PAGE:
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A Look at Slackware Linux 10.2

A Look at Slackware Linux 10.2

Posted Sep 22, 2005 5:00 UTC (Thu) by kirkengaard (guest, #15022)
Parent article: A Look at Slackware Linux 10.2

Ah, but for the geek who needs to have total control, it nicely removes the temptation to go *BSD to maximize the UN*X nature. :) And when you compile your own kernel anyways, and you have a box with a functional ACPI BIOS, your devices will exist. The 2.4.31 default kernel is useful to make sure everything in the distribution set up sanely on first boot, and the rest of the distribution is fully 2.6-capable. I do vouch for the niceness of Freerock Gnome, even if you need to grab frg-current today to get full 10.2 support with Gnome 2.12. It no longer screws up your KDE menus, and it's pretty sweet in its own right. :)

And if you think that it's not Slack when you add these things, keep in mind that they are useful to you in proportion to their conformity to the Slack nature. Try to usefully troubleshoot an autodetected Mandrake installation, and tell me that home sweet home isn't still Slackware.

However, no, unless you're already doing things the UN*X way, or want to, Slackware probably isn't a wise starter distribution. Its user-friendliness is not readily apparent until you've needed to get into the nuts and bolts. Think of it like popping the hood. Most car owners never worry about how well arranged the engine compartment is, because they pay a mechanic to do that. But if you've seen the inside of an older muscle car, where every component is laid out *to be worked on*, you should be able to appreciate how user-friendly a clean and readable /etc is.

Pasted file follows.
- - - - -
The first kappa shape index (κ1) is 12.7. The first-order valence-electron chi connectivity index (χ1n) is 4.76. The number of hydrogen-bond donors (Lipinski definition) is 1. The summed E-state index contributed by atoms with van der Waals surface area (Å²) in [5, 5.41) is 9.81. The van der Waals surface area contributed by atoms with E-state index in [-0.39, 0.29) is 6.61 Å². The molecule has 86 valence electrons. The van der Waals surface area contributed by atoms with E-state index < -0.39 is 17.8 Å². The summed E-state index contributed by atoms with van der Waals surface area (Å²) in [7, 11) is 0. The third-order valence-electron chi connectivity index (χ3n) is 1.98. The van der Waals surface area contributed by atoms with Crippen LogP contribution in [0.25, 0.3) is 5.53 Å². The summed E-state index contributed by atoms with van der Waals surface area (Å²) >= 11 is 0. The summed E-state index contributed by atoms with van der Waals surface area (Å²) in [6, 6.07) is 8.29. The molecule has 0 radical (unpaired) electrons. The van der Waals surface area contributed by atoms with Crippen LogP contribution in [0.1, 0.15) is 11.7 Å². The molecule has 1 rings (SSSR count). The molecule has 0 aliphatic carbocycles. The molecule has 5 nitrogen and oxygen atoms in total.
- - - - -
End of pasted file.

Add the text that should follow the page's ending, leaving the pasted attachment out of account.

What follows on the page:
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A Look at Slackware Linux 10.2

Posted Sep 23, 2005 0:09 UTC (Fri) by jimi (subscriber, #6655) [Link]

An excellent point is made here: with Slackware it is easy to find and resolve problems. There is no way to overstate how helpful that is. Problems are already quite rare, but Slackware makes fixing those occasional problems quite straightforward. I have to admit to feeling somewhat lost on other distributions without using (always different) graphical tools. Slackware is laid out very tidy and simply, much like a very nice cable tie job in a high gaming machine. Slackware is meant to be looked at and poked, not just used.


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